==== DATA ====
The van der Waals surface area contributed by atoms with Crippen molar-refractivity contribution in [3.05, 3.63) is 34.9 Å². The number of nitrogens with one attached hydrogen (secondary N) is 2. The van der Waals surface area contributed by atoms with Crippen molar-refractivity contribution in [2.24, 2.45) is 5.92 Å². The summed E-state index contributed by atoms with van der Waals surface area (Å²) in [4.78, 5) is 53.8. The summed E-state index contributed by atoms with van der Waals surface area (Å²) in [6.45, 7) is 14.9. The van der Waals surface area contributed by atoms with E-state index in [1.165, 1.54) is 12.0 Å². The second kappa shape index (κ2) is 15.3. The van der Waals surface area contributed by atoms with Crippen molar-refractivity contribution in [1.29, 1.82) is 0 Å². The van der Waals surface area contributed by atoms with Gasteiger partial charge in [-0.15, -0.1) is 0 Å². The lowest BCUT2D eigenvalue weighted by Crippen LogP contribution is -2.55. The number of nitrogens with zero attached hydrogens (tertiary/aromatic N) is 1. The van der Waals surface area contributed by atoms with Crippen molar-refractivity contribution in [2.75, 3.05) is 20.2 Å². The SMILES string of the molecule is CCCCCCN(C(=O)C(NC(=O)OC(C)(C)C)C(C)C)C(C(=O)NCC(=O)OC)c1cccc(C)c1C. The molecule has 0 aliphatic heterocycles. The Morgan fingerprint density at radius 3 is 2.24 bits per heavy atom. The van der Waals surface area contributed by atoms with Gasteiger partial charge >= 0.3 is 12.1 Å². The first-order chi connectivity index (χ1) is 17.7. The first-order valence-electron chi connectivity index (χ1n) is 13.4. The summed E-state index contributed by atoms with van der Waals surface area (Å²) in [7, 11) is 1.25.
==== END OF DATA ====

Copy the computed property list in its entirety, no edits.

The van der Waals surface area contributed by atoms with Crippen molar-refractivity contribution in [3.05, 3.63) is 34.9 Å². The number of nitrogens with one attached hydrogen (secondary N) is 2. The van der Waals surface area contributed by atoms with Crippen molar-refractivity contribution in [2.24, 2.45) is 5.92 Å². The summed E-state index contributed by atoms with van der Waals surface area (Å²) in [4.78, 5) is 53.8. The summed E-state index contributed by atoms with van der Waals surface area (Å²) in [6.45, 7) is 14.9. The van der Waals surface area contributed by atoms with E-state index in [1.165, 1.54) is 12.0 Å². The second kappa shape index (κ2) is 15.3. The van der Waals surface area contributed by atoms with Crippen molar-refractivity contribution in [1.29, 1.82) is 0 Å². The van der Waals surface area contributed by atoms with Gasteiger partial charge in [-0.15, -0.1) is 0 Å². The lowest BCUT2D eigenvalue weighted by Crippen LogP contribution is -2.55. The number of nitrogens with zero attached hydrogens (tertiary/aromatic N) is 1. The van der Waals surface area contributed by atoms with Crippen molar-refractivity contribution in [2.75, 3.05) is 20.2 Å². The SMILES string of the molecule is CCCCCCN(C(=O)C(NC(=O)OC(C)(C)C)C(C)C)C(C(=O)NCC(=O)OC)c1cccc(C)c1C. The molecule has 0 aliphatic heterocycles. The Morgan fingerprint density at radius 3 is 2.24 bits per heavy atom. The van der Waals surface area contributed by atoms with Gasteiger partial charge >= 0.3 is 12.1 Å². The first-order chi connectivity index (χ1) is 17.7. The first-order valence-electron chi connectivity index (χ1n) is 13.4. The summed E-state index contributed by atoms with van der Waals surface area (Å²) in [7, 11) is 1.25.